Print experts agree that every individual's prints contain friction ridge minutiae, i.e., ridge detail, that are unique to that person. Even the footprints and fingerprints of identical twins are different. Furthermore, friction ridge minutiae remain naturally unchanged throughout a person's life. Because of this consistency, FBI print experts have identified the adult victims of such disasters as fires and airplane crashes by using the footprints of the individuals taken in infancy.

A common misconception exists today that DNA genotyping represents a means of identification superior to fingerprinting or footprinting. In reality, just the opposite is true. A legible footprint with clear friction ridge minutiae provides the most certain form of identification available and, further, may be of more immediate value to law enforcement officials for the following reasons:

* Fingerprints and footprints of identical twins are different, but DNA genotyping technology presently cannot distinguish between them

* Fingerprints and footprints can be compared and a positive identification made by a print expert, usually within a relatively short period of time; DNA genotyping and analysis can take up to 3 months to complete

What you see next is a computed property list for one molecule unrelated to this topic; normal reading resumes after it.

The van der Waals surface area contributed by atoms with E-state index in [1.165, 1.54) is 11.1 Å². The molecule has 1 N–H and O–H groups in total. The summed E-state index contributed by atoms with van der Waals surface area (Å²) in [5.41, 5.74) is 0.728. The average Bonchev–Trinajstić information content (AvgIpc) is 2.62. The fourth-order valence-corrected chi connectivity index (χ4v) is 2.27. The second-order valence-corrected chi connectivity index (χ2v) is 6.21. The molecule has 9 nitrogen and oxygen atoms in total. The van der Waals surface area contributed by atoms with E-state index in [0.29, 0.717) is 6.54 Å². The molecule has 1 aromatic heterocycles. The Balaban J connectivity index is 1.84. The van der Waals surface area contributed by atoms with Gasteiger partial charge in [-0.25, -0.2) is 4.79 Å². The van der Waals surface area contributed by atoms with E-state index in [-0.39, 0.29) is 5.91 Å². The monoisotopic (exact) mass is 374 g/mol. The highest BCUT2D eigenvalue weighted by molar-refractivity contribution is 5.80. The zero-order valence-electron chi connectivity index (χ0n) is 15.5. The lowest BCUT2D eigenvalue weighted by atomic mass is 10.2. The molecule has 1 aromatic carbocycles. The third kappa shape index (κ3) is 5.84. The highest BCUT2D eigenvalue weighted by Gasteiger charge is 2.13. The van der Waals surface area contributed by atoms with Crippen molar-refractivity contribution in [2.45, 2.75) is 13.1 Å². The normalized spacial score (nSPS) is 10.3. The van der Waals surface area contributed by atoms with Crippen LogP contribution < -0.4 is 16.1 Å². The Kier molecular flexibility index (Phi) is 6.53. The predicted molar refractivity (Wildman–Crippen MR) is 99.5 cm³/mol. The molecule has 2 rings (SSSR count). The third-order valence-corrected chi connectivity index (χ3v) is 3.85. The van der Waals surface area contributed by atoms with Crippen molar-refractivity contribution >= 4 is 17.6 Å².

* Fingerprints and footprints can be taken at negligible expense, while DNA genotyping and analysis can cost several thousand dollars.

In short, although DNA genotyping represents an excellent technology for determining probable identity, it may not satisfy the immediate investigative needs of law enforcement officers due to its cost and the time required to complete testing and analysis. Infant abduction cases often move quickly, requiring law enforcement officials to react swiftly. Friction ridge minutiae examination and analysis offer law enforcement a fast and accessible form of identification.

Training Hospital Personnel

For decades, the FBI has advocated using infant footprints for identification purposes, encouraging hospitals to learn proper techniques. As early as 1966,(5) the FBI provided guidelines, procedures, and recommendations concerning why and how hospital personnel should obtain the footprints of newborns. The procedures remain largely unchanged today. In fact, inkless methods now available make obtaining footprints even easier.

If infant prints prove technically inadequate for identification purposes, it does not mean the method itself is unsound. Rather, hospital personnel lack the necessary skills and knowledge to carry out the printing process consistently and accurately. Hospitals must ensure their delivery room personnel receive proper training so that they obtain legible and identifiable prints.